"It keeps getting worse and worse. We are heading back to that place - that woke up those emotions again," said Muhindura, who added that many employers do not offer adequate insurance coverage for therapy.
An ICU fosters the kind of camaraderie forged in battle. A group of Southern California COVID-19 nurses got matching tattoos. Health workers commiserate over crying their way home after tough shifts, support each other on social media, and push colleagues to seek help.
"There is nothing wrong with feeling this way," said VA nurse Prott. "You have to deal with it though."
Reporting by Lisa Baertlein in Los Angeles Editing by Donna Bryson and Bill Berkrot
This article was published on September 5, 2021 by REUTERS: Each COVID-19 surge poses a risk for healthcare workers: PTSD
The great cost of PTSD in the healthcare system and beyond cannot be overlooked. This is an obvious assessment. What is not so obvious is how PTSD will be addressed. One research lab claims to have uncovered a potential chemical treatment for PTSD.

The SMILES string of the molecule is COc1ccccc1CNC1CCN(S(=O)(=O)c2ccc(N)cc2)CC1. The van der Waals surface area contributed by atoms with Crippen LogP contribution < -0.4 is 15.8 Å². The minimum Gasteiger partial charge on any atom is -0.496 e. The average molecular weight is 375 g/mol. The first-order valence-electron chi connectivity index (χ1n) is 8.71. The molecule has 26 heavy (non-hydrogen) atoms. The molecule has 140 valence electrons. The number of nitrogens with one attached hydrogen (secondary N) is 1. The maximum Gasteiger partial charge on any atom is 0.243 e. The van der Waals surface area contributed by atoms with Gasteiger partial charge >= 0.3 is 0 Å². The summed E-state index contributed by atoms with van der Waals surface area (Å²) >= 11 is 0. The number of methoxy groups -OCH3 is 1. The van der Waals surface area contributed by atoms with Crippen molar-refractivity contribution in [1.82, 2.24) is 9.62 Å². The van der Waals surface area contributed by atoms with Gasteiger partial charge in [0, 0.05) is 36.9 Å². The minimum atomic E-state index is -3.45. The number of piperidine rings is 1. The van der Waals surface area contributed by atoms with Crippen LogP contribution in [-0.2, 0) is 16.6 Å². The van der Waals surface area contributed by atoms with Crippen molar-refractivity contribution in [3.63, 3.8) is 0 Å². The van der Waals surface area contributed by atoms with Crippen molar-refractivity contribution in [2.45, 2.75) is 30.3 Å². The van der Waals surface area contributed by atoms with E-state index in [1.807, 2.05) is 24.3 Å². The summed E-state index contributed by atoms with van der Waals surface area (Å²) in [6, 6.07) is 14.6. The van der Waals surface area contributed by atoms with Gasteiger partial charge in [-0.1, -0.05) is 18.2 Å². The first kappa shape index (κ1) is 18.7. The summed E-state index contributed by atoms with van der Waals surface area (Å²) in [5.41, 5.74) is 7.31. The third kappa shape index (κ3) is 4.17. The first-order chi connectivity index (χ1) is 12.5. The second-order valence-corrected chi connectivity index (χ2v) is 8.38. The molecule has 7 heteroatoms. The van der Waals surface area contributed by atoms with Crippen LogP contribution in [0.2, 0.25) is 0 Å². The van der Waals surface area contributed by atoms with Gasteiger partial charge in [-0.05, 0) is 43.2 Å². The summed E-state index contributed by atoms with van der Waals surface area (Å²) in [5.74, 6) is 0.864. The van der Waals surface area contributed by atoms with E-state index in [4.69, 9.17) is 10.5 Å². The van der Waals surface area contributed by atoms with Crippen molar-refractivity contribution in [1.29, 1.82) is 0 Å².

Can a behavioral ailment be cured with chemical means?
The following article was published by Defense One, "deliver[ing] news, breaking analysis, and ideas on the topics and trends that are defining the future of U.S. defense and national security." It was written by Patrick Tucker, Technology Editor for Defense One.
Informational Insights: Invent the Problem - Sell the Solution
A new company, with funding from the U.S. Army, may have found the secret to treating PTSD with a pill or some other direct form of medicine.